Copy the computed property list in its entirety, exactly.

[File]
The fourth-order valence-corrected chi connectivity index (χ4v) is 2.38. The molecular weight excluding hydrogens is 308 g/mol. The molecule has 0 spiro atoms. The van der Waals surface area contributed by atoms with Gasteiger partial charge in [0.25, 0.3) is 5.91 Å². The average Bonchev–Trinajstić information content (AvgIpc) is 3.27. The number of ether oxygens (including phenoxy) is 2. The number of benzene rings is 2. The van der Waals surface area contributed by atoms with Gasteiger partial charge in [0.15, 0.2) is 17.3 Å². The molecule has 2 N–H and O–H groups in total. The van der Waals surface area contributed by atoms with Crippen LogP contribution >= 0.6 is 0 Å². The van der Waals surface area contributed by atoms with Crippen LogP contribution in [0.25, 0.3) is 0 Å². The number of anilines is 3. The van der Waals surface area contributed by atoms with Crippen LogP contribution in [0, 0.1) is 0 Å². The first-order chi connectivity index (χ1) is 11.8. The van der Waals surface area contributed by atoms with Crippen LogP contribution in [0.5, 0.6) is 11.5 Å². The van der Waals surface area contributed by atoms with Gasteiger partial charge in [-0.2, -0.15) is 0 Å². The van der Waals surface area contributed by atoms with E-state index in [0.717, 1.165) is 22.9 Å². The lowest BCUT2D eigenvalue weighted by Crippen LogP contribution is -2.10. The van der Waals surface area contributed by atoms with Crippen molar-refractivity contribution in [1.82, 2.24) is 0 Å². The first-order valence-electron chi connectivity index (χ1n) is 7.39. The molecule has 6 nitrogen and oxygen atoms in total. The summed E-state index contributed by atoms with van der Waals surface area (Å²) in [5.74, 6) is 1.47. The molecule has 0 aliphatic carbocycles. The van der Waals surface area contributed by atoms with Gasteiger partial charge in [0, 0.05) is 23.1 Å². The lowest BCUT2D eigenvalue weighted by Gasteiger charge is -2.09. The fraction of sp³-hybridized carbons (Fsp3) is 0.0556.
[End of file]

The fourth-order valence-corrected chi connectivity index (χ4v) is 2.38. The molecular weight excluding hydrogens is 308 g/mol. The molecule has 0 spiro atoms. The van der Waals surface area contributed by atoms with Gasteiger partial charge in [0.25, 0.3) is 5.91 Å². The average Bonchev–Trinajstić information content (AvgIpc) is 3.27. The number of ether oxygens (including phenoxy) is 2. The number of benzene rings is 2. The van der Waals surface area contributed by atoms with Gasteiger partial charge in [0.15, 0.2) is 17.3 Å². The molecule has 2 N–H and O–H groups in total. The van der Waals surface area contributed by atoms with Crippen LogP contribution >= 0.6 is 0 Å². The van der Waals surface area contributed by atoms with Crippen LogP contribution in [0.25, 0.3) is 0 Å². The number of anilines is 3. The van der Waals surface area contributed by atoms with Crippen LogP contribution in [0, 0.1) is 0 Å². The first-order chi connectivity index (χ1) is 11.8. The van der Waals surface area contributed by atoms with Crippen LogP contribution in [0.5, 0.6) is 11.5 Å². The van der Waals surface area contributed by atoms with Gasteiger partial charge in [-0.2, -0.15) is 0 Å². The van der Waals surface area contributed by atoms with E-state index in [0.717, 1.165) is 22.9 Å². The lowest BCUT2D eigenvalue weighted by Crippen LogP contribution is -2.10. The van der Waals surface area contributed by atoms with Crippen molar-refractivity contribution in [1.82, 2.24) is 0 Å². The first-order valence-electron chi connectivity index (χ1n) is 7.39. The molecule has 6 nitrogen and oxygen atoms in total. The summed E-state index contributed by atoms with van der Waals surface area (Å²) in [5.74, 6) is 1.47. The molecule has 0 aliphatic carbocycles. The van der Waals surface area contributed by atoms with Gasteiger partial charge in [0, 0.05) is 23.1 Å². The lowest BCUT2D eigenvalue weighted by Gasteiger charge is -2.09. The fraction of sp³-hybridized carbons (Fsp3) is 0.0556.